“As we watch events unfolding in the aftermath of the death of George Floyd, we are saddened to see again that the ideals on which our society is founded are far from the reality of many people’s lives,” the letter said.

The justices said they must “provide an accessible and impartial forum” for cases.

“We recognize that too often African-Americans, Alaska Natives, and other people of color are not treated with the same dignity and respect as white members of our communities,” the justices wrote. “And we recognize that as community members, lawyers, and especially as judicial officers, we must do more to change this reality.”

They wrote that there needs to be a continued effort to make the court system “reflect the community that we serve.”

The justices said they would continue to work with the court’s advisory Fairness and Access Commission and outreach programs such as The Color of Justice.

“We commit ourselves and the court system to seek always to ensure equal justice under the law,” the justices wrote. “As Dr. Martin Luther King, Jr. so eloquently stated long ago, ‘Injustice anywhere is a threat to justice everywhere.’ “

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Alaska COVID-19
At a Glance

(updated 7-13-20)

By Sentinel Staff

The state Department of Health and Social Services has posted the following update on the number of confirmed COVID-19 cases in Alaska as of 10:30 a.m. Monday.

New cases as of Sunday: 60

Total statewide – 1,539

Total (cumulative) deaths – 17

Active cases in Sitka – 4 (2 resident; 2 non-resident) *

Recovered cases in Sitka – 14 (11 resident; 3 non-resident) *

The state says the cumulative number of cases hospitalized is 87.

To visit the Alaska DHSS Corona Response dashboard website click here.

* These numbers reflect State of Alaska data. Local cases may not immediately appear on DHSS site, or are reported on patient’s town of residence rather than Sitka’s statistics. 

 

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Welcome to the Sitka Sentinel's web page. In order to make the Sentinel's news more easily available during the COVID-19 pandemic, we have taken down the paywall to access articles on this page. Just click on an article headline to read the story.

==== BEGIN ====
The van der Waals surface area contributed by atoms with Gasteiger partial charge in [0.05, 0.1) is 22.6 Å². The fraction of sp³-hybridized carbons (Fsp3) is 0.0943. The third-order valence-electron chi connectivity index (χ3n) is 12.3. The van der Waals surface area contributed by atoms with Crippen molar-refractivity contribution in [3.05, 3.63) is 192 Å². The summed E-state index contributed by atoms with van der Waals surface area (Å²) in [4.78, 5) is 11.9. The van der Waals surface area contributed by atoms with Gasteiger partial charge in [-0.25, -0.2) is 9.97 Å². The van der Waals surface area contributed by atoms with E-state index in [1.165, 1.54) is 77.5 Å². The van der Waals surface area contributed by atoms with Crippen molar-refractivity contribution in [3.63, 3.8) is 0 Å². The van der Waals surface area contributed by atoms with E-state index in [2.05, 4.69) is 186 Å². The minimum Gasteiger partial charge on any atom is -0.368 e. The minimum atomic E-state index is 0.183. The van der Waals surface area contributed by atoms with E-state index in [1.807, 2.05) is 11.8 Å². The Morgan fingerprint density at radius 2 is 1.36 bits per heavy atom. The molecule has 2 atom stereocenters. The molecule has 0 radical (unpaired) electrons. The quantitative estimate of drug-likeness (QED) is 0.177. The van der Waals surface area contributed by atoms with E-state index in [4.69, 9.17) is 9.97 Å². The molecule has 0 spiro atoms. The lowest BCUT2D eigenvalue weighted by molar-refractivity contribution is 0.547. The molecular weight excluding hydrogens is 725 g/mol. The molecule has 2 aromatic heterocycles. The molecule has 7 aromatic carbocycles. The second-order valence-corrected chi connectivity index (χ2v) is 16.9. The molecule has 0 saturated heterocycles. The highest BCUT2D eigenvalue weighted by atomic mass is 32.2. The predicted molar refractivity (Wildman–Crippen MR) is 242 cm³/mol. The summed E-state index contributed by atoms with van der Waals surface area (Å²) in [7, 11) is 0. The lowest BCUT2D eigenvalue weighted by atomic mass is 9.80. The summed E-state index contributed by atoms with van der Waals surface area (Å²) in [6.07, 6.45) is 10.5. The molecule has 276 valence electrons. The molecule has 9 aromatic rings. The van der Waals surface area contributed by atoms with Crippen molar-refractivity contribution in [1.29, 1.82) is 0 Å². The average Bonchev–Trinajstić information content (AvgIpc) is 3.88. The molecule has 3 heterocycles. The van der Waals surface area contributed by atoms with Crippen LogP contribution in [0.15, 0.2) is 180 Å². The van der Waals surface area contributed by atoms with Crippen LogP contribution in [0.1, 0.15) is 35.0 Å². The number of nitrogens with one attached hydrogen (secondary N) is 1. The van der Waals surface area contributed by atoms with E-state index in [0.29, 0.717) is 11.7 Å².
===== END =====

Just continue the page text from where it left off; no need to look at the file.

March 23, 2020

NOTICE FROM THE PUBLISHERS

TO READERS AND ADVERTISERS

For the duration of the COVID-19 disaster emergency declared by federal, state and local authorities, the Sentinel is taking additional measures to reduce virus exposure to its employees and contractors as well as to the public, while continuing to publish a daily news report for Sitka.

To the extent possible, Sentinel news and sales staff will be working from home. For the protection of our carriers, home delivery of the newspaper will be stopped effective Tuesday, March 24.

The Sentinel will continue to publish on its website sitkasentinel.com. Access to the website will be free to all users. The Sentinel will also produce a print edition Monday through Friday. It will be available to all readers without charge, at locations throughout town.

Initially, these locations are those where the Sentinel's newspaper vending machines are already in place. The coin mechanisms will be disabled or the doors removed to permit easy access. The Sentinel will work with the stores where the paper is usually sold, to designate a place inside or outside the store where the free edition can be made available.  

Home delivery subscriptions are on hold, and after the end of the disaster emergency, subscriptions will be extended at no charge for the number of days that there was no home delivery.

The Sentinel will make its print edition available to the public as early in the day as possible. with all personnel taking precautions to prevent spread of the virus.

The Sentinel is calling upon its customers to observe the COVID-19 emergency precautions already in place, particularly in maintaining a six-foot social distance from others at newspaper distribution sites.

Following is the statement issued by the Sentinel on March 16, stating the Sentinel's emergency procedures, which remain in effect.

The Sentinel office at 112 Barracks Street is closed to the public. We encourage people to use the phone, email or the U.S. Postal Service as much as possible.There is a slot in the front door of the office for ads, news items and payment checks. Emails may be sent to  This email address is being protected from spambots. You need JavaScript enabled to view it. and the phone number is (907) 747-3219.